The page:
Harnessing lasers for physics
CLF, based at the STFC Rutherford Appleton Laboratory (RAL) in South Oxfordshire, uses a suite of lasers to create the fourth state of matter (in addition to solid, liquid, and gas) known as plasma.
Plasma is formed when normal matter is placed in extreme conditions, for example very high temperatures or pressures.
The particles in plasma behave in unusual ways that scientists can study to gain insights into the fundamental properties of all matter including in essential products such as batteries.
Vulcan 20-20 upgradeCurrently, the most powerful laser at CLF is the Vulcan laser, which has a wide range of uses, predominantly in plasma physics.
The upgraded Vulcan 20-20 laser will be 100 times brighter than its predecessor, and a million, billion, billion times brighter than the Sahara Desert’s brightest sunlight.
The Vulcan 20-20 laser is so named because it will generate a main laser beam with an energy output of 20 Petawatts (PW) alongside eight high energy beams with an output of up to 20 Kilojoules (KJ). This is a 20-fold increase in power which is expected to make it the most powerful laser in the world.
Meeting a global needAlthough the CLF stands as a leading laser research facility, competition in this field has grown considerably in recent years.
Moreover, the Vulcan laser has been oversubscribed with applications since its opening in 1997, demonstrating the high-level of scientific need for a next-generation UK laser facility.
The Vulcan 20-20 upgrade programme is expected to take six-years to complete and will create a range of new jobs for scientists at different stages of their careers, as well as designers, engineers, and technicians.
Pushing scientific boundaries
The Vulcan 2020 laser will help us better understand various scientific areas, from astrophysical phenomena like supernovae and solar flares to the potential of laser fusion as a clean energy source.
Planned experiments include creating matter-antimatter pairs using strong electromagnetic fields, usually only found in space, and studying a new particle acceleration method for potential ion radiotherapy treatments to treat cancer.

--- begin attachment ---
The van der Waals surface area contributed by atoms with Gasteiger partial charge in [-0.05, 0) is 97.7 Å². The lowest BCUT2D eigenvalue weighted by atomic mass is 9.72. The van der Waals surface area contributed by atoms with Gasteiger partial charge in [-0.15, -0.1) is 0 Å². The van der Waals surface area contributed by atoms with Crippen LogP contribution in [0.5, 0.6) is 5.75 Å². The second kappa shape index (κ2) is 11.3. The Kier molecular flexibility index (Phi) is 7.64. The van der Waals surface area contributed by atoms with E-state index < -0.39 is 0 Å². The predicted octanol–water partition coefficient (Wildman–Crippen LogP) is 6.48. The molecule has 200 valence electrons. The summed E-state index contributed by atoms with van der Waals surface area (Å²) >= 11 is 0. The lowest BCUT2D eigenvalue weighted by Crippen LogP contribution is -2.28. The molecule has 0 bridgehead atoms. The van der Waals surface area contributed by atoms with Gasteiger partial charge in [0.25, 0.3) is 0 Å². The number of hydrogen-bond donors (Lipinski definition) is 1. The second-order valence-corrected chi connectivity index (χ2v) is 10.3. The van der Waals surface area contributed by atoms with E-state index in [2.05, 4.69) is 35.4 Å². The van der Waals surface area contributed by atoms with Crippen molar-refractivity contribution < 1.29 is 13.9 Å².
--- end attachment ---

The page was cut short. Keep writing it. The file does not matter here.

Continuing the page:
For the benefit of society
Professor Mark Thomson, Executive Chair of STFC and UK Research and Innovation (UKRI) Champion for Infrastructure, said:
"The Central Laser Facility has been a driving force behind discoveries that have advanced our understanding of diverse areas from the fundamental properties of matter under extreme conditions to the formation of stars and planets. To keep this world leading facility at the forefront of science and to make new breakthroughs for the benefit of society, it is essential that we invest in the development and deployment of advanced high-power laser technology.
The Vulcan 20-20 programme will keep the Central Laser Facility at the cutting edge of the highest-power laser science and enable entirely new experiments in crucial areas such as renewable energy research."
Serve a new generation of scientists
Professor John Collier, Director of CLF, said:
"Vulcan has been the flagship laser at CLF for many years, and widely recognised internationally as a pioneering facility.
Over the past 40 years, it has made important contributions to plasma physics research and hundreds of PhD students have been trained at the facility. It is timely for Vulcan to undergo its next major upgrade, making it ready to serve a new generation of scientists, ensuring the UK retains its leadership role in this field."
Boost UK science sector
George Freeman, Science Minister, said:
"Reestablishing Britain as home to the world’s most powerful laser is an exciting opportunity to explore the unexplored in astronomy and physics, stride towards new clean energy sources for the good of our planet and much more.
By investing £85m to give our research community the edge in leading crucial scientific discoveries, we are also delivering hundreds of highly skilled jobs in science and engineering that boost the UK science sector and grow our economy."